The sail up the river St. Johns from Palatka is full of interest to the stranger. The scene is ever shifting. At times the river is very narrow and tortuous, so that in half an hour’s sail the steamer has returned to within a few rods of her former place; then suddenly the river spreads out into a small lake of shallow water several miles in expanse. In some parts the country seems to be a flat, low prairie, covered with coarse grasses; soon this feature is changed, and we pass through heavily wooded rolling land, where we frequently see groves of orange trees, some already bearing fruit and some but recently planted. It was during this trip from Palatka to Enterprise that we saw more of the animated nature of this peculiar country than we had met before. Alligators of varying sizes were basking on the banks, which, as the steamer approached, would crawl off and hide themselves in the water. White cranes were frequently seen flying about or standing upon some tree overhanging the river. Blue heron, seen on the dead leaf stalks not yet fallen, giving a very shaggy appearance to many of these, to us, singular trees.

At Enterprise we found there was an orange grove attached to the hotel where the guests could go and help themselves to oranges as freely as they chose. You will not be surprised to learn that it was well patronized. We spent a day here in strolling about, sauntering into the woods near by, and studying the strange vegetation, and visiting also some of the adjacent gardens; kingfishers, water turkeys, grey-headed eagles, hawks, and numerous flocks of blackbirds, gave interest and life to the scene. Ducks of several kinds and water-hens were swimming upon the water. In the low land the cypress, water-oak and tall-growing palmetto were prominent, while the higher ground was usually covered with pines and scrub palmetto.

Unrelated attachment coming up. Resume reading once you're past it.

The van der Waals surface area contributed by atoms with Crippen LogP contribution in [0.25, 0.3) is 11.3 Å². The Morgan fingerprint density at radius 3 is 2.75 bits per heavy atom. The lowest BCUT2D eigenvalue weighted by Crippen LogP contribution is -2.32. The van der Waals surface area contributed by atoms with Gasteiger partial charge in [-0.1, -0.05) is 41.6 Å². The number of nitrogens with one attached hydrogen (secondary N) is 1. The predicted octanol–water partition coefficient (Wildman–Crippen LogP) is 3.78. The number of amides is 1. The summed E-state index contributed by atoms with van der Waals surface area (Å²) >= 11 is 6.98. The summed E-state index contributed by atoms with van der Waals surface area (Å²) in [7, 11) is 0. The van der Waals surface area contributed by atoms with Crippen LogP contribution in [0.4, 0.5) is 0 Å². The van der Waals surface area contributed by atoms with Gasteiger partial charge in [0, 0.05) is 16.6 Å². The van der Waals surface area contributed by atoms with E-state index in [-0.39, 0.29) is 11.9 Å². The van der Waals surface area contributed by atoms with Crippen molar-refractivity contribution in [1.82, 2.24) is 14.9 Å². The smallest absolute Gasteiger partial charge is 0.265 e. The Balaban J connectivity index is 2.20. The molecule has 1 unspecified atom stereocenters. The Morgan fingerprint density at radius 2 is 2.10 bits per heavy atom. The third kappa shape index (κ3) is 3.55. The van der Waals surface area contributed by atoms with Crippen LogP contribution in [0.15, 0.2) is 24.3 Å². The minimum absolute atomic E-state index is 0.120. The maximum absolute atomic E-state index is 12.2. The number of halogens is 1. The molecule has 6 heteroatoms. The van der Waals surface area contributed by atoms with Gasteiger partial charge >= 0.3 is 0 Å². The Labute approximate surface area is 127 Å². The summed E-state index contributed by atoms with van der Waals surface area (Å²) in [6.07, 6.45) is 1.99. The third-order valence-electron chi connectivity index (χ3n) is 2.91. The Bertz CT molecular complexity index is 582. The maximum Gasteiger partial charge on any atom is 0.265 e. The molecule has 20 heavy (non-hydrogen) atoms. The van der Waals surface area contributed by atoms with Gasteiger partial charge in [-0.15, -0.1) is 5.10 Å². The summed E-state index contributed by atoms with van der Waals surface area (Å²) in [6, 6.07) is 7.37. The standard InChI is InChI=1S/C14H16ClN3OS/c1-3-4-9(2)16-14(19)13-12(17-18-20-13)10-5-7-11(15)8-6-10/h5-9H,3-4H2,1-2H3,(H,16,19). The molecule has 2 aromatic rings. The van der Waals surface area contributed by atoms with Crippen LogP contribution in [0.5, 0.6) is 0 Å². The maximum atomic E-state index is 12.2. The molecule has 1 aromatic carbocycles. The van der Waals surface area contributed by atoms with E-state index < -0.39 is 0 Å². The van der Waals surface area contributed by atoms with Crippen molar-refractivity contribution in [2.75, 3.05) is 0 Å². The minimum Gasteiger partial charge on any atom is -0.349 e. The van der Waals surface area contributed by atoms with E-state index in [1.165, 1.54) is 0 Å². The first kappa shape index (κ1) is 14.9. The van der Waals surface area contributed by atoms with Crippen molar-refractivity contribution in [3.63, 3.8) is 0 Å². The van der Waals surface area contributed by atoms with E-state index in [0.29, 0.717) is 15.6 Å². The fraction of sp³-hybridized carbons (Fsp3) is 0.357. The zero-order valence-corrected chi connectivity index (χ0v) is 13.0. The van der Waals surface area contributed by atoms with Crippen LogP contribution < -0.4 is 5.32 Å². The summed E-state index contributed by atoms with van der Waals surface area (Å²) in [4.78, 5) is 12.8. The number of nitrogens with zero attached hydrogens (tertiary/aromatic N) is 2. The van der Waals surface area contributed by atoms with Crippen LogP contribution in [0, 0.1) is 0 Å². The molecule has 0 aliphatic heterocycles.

View on the St. Johns.

The accompanying view on the St. Johns is a very good representation of scenes on this part of the river. On the right is a group of palmetto, as they appear at a little distance, and on the trunk of the one at the left can be dens. Although it was only the 8th of March we found ripe mulberries in abundance and butterflies of many genera flitting about. Mocking birds were numerous, filling the air with their ever varying song, so that one might easily suppose that there was a concert of many songsters being held in the trees. Strawberries were ripening on the vines. The wild flowers were not very abundant; probably it is yet too early for them. The mistletoe abounds on the oak trees here. The soil is much the same as that we have found hitherto; sand, sand. In one of the gardens we unexpectedly came upon a monument with an inscription in Latin, which told the passer-by that here lies a whooping-crane that was killed by a stroke of lightning. We afterwards learned that the grounds belonged to an eccentric bachelor.

On our return we stopped at Green Cove Spring, a view of which is given in the accompanying cut. The reader will see that one of the trees is laden with the Florida moss, which abounds in every place we visited. It gives a peculiar aspect to all the scenery here, hanging from the branches of the trees like a long gray beard. There was something mournful and sombre in its effect to us that we could not wholly throw off. The spring is, like many others in this strange land, at the bottom of a depression in the general level of the country, many of which are impregnated with sulphur, and thought to be curative when used for bathing. There is nothing special to be said of the plants and trees we found here. A charming walk along the river bank leads down to Magnolia, and one who has the leisure may find much to interest in looking up the many picturesque views to be found about the river. At Magnolia we visited the vegetable garden attached to the hotel. Like the one we saw at Palatka it was formed by throwing the earth into beds, so that the walks were trenches. The vegetables were lettuce, cabbage and cauliflower, tomato plants about ten inches high, and potatoes almost ready to blossom, a few peas and some nice looking beets. It would seem as though the celery is kept in the garden all winter and used as wanted. Water melons and musk melons were just coming up.